$10 for transportation (fuel)/miscellaneous/entertainment/etc. (This is sometimes a lot more, and sometimes nothing at all, depending on what we've chosen to do each day)

We have had cities where we have gone significantly over-budget (all through Switzerland and some parts of Sweden) and cities where we have been very under-budget, not spending any money during the day (parts of Germany and Italy).

$150 a day goes by VERY quickly in Europe, so our $150 applies only to actual spending during this trip, NOT to anything we pre-booked when we were at home.

For lodging, we try to look for places that are under $100, and try to be creative in how we hit that target. For example, there are some places we have stayed that were free (Couchsurfing, with friends & family, etc.). That added onto our "lodging budget" for future cities when we needed the flexibility to spend a little bit more on a room. We also have stayed in room rentals through Airbnb, which tend to not be over $100. (Room rentals average around $60-$75 for two people). We pre-booked a few apartments early on last year ahead of time while the Airbnb rates were still low (the popular and economically priced apartments book up rather quickly) and then we "carry over" whatever we did not use that day to apply towards maybe a more expensive dinner, a touristing outing, fuel, parking fees, rooms in more expensive cities that are not Airbnb and other unexpected costs. Other ways we've saved on lodging was to use a couple of free nights with credit card points we had saved up, used some Airbnb travel credit and even a free hotel room voucher from a family member in Amsterdam.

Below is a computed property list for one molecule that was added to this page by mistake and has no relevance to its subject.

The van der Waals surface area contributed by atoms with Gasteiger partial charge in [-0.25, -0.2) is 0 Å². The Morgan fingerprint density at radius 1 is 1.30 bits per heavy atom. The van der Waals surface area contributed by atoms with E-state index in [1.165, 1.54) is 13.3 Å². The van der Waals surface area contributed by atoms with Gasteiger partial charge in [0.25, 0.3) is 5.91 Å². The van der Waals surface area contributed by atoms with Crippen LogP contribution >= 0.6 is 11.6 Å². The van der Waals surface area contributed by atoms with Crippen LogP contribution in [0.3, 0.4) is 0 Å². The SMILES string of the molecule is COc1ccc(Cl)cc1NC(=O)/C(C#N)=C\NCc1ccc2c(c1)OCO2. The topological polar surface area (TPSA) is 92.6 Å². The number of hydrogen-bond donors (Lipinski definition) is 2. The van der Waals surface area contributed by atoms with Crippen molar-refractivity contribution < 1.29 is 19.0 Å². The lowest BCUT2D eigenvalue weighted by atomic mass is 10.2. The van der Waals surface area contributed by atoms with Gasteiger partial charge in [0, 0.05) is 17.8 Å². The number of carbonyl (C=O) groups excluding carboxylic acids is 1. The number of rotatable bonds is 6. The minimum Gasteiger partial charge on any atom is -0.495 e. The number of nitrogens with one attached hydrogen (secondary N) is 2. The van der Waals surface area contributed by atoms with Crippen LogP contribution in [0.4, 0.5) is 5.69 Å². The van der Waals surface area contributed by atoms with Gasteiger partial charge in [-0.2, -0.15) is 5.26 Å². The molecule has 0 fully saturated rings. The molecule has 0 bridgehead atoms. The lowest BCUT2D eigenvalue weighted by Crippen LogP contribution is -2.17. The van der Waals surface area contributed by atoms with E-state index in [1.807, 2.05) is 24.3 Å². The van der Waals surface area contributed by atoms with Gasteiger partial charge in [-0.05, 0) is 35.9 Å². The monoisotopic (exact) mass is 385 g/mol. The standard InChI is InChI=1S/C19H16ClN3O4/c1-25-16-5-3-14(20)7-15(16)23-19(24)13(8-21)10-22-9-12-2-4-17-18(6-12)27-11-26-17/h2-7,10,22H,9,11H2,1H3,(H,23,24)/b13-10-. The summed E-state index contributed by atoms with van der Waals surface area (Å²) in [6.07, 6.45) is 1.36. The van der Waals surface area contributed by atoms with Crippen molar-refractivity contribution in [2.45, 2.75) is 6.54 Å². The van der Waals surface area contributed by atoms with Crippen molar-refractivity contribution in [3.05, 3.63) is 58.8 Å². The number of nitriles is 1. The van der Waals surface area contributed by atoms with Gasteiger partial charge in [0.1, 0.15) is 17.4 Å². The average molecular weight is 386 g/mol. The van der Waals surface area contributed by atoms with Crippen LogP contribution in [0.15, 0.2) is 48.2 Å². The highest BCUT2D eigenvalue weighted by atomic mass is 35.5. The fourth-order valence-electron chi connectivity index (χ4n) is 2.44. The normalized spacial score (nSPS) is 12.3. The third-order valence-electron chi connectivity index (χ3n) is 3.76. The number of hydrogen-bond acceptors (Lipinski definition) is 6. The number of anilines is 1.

We don't beat ourselves up if we go over budget, either, because there are always things that are out of our control. Am I going to miss going up to the top of the Santis mountain with my high school friend, just because it's going to be 80 Swiss Francs ($90)? No. But what that will mean is instead of renting a water taxi on Lake Como or taking the tram in Gimmelwald everywhere, we'll need to either walk, share lunches, pack a picnic, or cut costs some other way. We're splurging on a cooking class in Tuscany because seriously: Why not. We have also cooked at home 3 of the 4 nights in Como, so there's that.

With our budget Timothy and I have agreed not to pass up any "must-see" or "amazing" opportunities just because we are trying to stick to a budget. If it's something one of us really, really, really wants to do (take the meal we hired the chefs for on our patio last night...) we go for it. If either of us are indifferent or "meh," we skip it.